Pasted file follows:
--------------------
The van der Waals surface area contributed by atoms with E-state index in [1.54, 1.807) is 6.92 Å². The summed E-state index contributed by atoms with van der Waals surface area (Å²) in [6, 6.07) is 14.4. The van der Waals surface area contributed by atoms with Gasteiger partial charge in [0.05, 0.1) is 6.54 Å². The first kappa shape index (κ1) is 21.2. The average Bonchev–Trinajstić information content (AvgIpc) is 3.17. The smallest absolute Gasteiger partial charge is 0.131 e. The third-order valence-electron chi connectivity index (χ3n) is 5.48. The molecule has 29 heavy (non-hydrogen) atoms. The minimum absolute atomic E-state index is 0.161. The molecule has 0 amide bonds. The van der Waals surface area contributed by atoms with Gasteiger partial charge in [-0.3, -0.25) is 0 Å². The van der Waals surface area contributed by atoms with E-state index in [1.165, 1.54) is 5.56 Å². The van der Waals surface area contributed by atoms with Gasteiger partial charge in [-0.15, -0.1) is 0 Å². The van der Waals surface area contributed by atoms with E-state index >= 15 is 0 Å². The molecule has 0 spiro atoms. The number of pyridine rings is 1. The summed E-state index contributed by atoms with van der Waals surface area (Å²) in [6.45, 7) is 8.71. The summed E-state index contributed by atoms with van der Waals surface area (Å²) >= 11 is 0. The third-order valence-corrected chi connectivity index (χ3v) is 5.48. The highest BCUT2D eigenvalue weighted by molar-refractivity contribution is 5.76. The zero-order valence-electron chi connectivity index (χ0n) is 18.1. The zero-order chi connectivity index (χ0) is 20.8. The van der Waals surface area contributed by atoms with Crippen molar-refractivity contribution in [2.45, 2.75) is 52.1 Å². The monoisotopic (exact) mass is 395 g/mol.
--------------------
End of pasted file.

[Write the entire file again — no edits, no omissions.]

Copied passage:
The van der Waals surface area contributed by atoms with E-state index in [1.54, 1.807) is 6.92 Å². The summed E-state index contributed by atoms with van der Waals surface area (Å²) in [6, 6.07) is 14.4. The van der Waals surface area contributed by atoms with Gasteiger partial charge in [0.05, 0.1) is 6.54 Å². The first kappa shape index (κ1) is 21.2. The average Bonchev–Trinajstić information content (AvgIpc) is 3.17. The smallest absolute Gasteiger partial charge is 0.131 e. The third-order valence-electron chi connectivity index (χ3n) is 5.48. The molecule has 29 heavy (non-hydrogen) atoms. The minimum absolute atomic E-state index is 0.161. The molecule has 0 amide bonds. The van der Waals surface area contributed by atoms with Gasteiger partial charge in [-0.3, -0.25) is 0 Å². The van der Waals surface area contributed by atoms with E-state index in [1.165, 1.54) is 5.56 Å². The van der Waals surface area contributed by atoms with Gasteiger partial charge in [-0.15, -0.1) is 0 Å². The van der Waals surface area contributed by atoms with E-state index >= 15 is 0 Å². The molecule has 0 spiro atoms. The number of pyridine rings is 1. The summed E-state index contributed by atoms with van der Waals surface area (Å²) in [6.45, 7) is 8.71. The summed E-state index contributed by atoms with van der Waals surface area (Å²) >= 11 is 0. The third-order valence-corrected chi connectivity index (χ3v) is 5.48. The highest BCUT2D eigenvalue weighted by molar-refractivity contribution is 5.76. The zero-order valence-electron chi connectivity index (χ0n) is 18.1. The zero-order chi connectivity index (χ0) is 20.8. The van der Waals surface area contributed by atoms with Crippen molar-refractivity contribution in [2.45, 2.75) is 52.1 Å². The monoisotopic (exact) mass is 395 g/mol.